Some critical, urgent learning from recent CQC reportsReading Time: 5 minutes
The Counties and Unitaries Scrutiny Network at its meeting earlier this month (June 2019) took information from the Care Quality Commission (CQC) on some of the key issues arising from recent inspection reports (largely published between March and May 2019). I thought that there would be wider interest in these reports – they speak to critical issues (and concerns) around health and care services across the country. Some of the issues raised in these reports are extremely worrying, relating as they do to “life and limb” services.
It’s for local areas to consider how they respond to these issues – as national studies, councils will have to consider how they satisfy themselves that concerns are being dealt with area by area. But there is no question that scrutiny should be asking questions to satisfy themselves on these points, even if matters do not get escalated to committee for formal consideration. Of course, if scrutiny does ask questions (of CCGs, other care providers and indeed the council) relating to these subjects and the answers it receives seem unsatisfactory or beg further questions, it may well be appropriate to escalate matters to committee.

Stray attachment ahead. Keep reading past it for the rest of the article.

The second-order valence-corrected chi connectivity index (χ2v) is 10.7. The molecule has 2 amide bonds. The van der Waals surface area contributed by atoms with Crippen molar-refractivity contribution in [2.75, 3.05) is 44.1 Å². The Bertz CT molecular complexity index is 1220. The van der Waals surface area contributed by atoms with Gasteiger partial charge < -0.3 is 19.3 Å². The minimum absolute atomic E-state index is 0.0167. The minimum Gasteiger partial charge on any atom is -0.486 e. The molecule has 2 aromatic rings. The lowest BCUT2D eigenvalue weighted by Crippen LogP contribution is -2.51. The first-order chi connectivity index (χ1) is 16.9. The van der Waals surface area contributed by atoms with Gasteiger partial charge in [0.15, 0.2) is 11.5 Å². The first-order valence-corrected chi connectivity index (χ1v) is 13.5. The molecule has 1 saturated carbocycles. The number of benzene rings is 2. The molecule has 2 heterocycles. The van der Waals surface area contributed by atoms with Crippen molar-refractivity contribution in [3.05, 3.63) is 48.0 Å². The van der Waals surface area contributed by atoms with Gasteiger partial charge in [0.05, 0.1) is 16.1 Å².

CQC is completely overhauling its enforcement and inspection activity at the moment to focus on those services and organisations of most need – but even so, there seems to us to be a pressing need to consider scrutiny’s role in bolstering inspection and improvement for care at a local level.